For many school children with disabilities—especially those with an IEP or a 504 plan—the ability to get up and move around the classroom is a common (and practical) accommodation. Be it standing, walking, jumping, or getting the wiggles out in general—for these kids, the freedom to engage in physical activity throughout the learning day is critical to their success.
That’s why standing desks are becoming popular beyond the workplace; they’re gaining serious traction in the classroom, as well. The benefits are proven: Aside from reducing a child’s risk of obesity and cardiovascular disease, standing desks perfectly align with research showing that continuous activity and better posture directly impact everyone’s ability to remain engaged, alert and focused on the task at hand.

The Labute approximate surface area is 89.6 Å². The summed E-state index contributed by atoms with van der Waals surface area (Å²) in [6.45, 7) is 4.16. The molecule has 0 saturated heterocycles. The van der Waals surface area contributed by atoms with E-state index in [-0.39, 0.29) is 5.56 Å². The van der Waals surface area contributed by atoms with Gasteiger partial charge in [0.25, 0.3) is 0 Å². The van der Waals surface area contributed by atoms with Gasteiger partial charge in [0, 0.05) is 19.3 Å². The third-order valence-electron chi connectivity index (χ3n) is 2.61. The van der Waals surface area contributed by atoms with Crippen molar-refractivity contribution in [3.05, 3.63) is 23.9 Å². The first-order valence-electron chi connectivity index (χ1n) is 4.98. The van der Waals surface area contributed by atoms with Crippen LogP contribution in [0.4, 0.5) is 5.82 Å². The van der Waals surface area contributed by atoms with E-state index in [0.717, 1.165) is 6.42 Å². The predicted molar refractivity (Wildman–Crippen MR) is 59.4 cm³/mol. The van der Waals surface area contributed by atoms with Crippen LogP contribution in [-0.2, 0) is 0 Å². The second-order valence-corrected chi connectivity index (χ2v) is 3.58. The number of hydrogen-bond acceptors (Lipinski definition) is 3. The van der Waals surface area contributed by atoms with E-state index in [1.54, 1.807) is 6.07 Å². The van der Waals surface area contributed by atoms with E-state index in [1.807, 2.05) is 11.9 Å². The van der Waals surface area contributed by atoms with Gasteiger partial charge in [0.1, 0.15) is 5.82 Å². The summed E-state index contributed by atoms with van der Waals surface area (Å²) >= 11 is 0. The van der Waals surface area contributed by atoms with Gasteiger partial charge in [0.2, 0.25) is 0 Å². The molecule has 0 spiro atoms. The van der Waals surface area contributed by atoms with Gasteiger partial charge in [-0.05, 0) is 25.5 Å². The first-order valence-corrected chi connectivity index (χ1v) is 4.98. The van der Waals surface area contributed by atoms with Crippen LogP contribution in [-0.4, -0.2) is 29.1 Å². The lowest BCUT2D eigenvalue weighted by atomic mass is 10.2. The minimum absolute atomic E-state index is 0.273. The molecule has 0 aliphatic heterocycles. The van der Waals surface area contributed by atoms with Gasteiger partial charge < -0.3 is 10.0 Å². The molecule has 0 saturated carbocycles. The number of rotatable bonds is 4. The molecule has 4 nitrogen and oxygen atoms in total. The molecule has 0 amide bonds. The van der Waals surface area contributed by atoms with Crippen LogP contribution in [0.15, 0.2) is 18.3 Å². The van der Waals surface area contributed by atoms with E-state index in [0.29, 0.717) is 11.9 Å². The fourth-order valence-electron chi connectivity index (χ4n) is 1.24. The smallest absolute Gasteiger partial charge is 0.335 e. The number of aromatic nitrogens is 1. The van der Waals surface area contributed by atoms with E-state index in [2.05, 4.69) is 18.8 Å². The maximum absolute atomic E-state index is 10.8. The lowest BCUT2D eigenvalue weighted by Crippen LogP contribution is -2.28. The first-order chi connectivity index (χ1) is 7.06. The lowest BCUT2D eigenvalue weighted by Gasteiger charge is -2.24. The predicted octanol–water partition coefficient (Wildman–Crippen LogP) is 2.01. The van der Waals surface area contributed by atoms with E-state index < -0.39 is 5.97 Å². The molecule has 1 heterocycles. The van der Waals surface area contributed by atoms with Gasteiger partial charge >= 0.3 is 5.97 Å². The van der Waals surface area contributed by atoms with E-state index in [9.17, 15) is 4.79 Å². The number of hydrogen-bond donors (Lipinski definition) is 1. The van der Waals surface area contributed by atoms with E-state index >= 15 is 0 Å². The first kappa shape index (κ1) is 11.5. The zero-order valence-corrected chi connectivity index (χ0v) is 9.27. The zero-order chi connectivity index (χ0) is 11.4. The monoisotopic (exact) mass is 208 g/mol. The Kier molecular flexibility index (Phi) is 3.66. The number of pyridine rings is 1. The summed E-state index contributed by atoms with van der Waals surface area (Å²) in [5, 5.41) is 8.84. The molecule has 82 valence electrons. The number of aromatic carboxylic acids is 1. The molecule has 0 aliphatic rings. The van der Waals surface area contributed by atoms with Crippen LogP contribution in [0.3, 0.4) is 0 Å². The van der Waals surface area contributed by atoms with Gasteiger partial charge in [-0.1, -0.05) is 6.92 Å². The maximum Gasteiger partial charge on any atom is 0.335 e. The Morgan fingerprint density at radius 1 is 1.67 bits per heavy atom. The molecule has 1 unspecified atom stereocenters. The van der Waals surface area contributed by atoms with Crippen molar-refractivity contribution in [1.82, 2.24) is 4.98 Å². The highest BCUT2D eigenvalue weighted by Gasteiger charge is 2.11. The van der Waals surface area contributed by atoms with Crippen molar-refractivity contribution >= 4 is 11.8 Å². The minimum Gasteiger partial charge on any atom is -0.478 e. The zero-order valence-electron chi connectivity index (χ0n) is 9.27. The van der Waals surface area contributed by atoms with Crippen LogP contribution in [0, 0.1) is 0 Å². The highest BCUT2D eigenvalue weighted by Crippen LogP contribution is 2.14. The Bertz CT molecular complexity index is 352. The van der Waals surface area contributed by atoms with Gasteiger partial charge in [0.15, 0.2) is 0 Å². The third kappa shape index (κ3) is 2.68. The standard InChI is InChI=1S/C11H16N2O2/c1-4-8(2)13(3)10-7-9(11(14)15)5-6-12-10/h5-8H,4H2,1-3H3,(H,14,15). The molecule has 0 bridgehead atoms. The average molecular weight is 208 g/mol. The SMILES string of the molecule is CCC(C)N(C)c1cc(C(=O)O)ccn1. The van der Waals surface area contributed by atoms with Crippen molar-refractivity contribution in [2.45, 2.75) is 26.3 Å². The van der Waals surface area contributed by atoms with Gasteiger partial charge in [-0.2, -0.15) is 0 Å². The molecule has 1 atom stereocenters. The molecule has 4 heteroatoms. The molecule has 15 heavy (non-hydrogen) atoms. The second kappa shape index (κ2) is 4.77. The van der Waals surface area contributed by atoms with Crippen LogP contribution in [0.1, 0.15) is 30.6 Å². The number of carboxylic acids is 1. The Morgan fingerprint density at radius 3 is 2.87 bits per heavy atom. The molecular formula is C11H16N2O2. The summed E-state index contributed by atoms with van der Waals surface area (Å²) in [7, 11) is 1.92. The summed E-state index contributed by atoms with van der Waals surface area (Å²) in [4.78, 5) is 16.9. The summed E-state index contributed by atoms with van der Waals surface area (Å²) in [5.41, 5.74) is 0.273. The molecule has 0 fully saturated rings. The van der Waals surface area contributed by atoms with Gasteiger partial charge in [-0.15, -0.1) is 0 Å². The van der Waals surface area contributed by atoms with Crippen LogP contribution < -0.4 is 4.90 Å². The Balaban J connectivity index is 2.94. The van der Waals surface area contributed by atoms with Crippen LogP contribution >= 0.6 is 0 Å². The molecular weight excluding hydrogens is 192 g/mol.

Plus, with standing desks going more mainstream (and their benefits becoming generally accepted across society), a standing desk might be a worthwhile accommodation to consider for your child.
Of course, it’s possible your child may feel different from the other students if he or she is the only student with a standing desk. Ideally, all students in the classroom would have a standing desk—but given the high cost of replacing an entire classroom, school, or district with standing desks, that’s simply not a practical expectation.
More subtle adaptations to the classic desk configuration exist, which may provide the accommodation for movement that your child requires. Instead of a fidget foot bar, for example (a standard feature of a standing desk) you can outfit a regular desk with elasticized bands that fit onto the desk legs and provide greater leg movement. You may also want to consider a yoga ball chair (here’s an example: Balance Ball Chair) as a replacement to the traditional desk chair to provide more fluid movement throughout the day, as well.
No matter what solution you choose, remember that the best learning environment for your child is one that takes his or her physical comfort into account. A standing desk can help achieve that goal—and help your child succeed as a result.